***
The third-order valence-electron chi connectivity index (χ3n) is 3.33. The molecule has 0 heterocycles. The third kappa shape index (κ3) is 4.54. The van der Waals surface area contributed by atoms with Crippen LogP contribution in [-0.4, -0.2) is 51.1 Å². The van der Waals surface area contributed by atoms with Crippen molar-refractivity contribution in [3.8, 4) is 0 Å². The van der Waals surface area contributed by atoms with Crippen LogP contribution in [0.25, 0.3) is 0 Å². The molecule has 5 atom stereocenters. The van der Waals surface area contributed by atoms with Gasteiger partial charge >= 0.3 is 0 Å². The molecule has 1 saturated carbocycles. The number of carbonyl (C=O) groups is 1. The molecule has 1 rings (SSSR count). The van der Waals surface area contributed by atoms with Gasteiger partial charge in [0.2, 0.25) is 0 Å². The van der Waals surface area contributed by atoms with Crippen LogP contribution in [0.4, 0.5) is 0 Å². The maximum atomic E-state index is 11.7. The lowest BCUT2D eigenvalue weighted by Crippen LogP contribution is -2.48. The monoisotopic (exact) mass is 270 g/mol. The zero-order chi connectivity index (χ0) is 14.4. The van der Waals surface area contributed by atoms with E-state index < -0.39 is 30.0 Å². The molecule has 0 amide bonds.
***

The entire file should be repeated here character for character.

The third-order valence-electron chi connectivity index (χ3n) is 3.33. The molecule has 0 heterocycles. The third kappa shape index (κ3) is 4.54. The van der Waals surface area contributed by atoms with Crippen LogP contribution in [-0.4, -0.2) is 51.1 Å². The van der Waals surface area contributed by atoms with Crippen molar-refractivity contribution in [3.8, 4) is 0 Å². The van der Waals surface area contributed by atoms with Crippen LogP contribution in [0.25, 0.3) is 0 Å². The molecule has 5 atom stereocenters. The van der Waals surface area contributed by atoms with Gasteiger partial charge >= 0.3 is 0 Å². The molecule has 1 saturated carbocycles. The number of carbonyl (C=O) groups is 1. The molecule has 1 rings (SSSR count). The van der Waals surface area contributed by atoms with Gasteiger partial charge in [0.2, 0.25) is 0 Å². The van der Waals surface area contributed by atoms with Crippen LogP contribution in [0.4, 0.5) is 0 Å². The maximum atomic E-state index is 11.7. The lowest BCUT2D eigenvalue weighted by Crippen LogP contribution is -2.48. The monoisotopic (exact) mass is 270 g/mol. The zero-order chi connectivity index (χ0) is 14.4. The van der Waals surface area contributed by atoms with E-state index < -0.39 is 30.0 Å². The molecule has 0 amide bonds.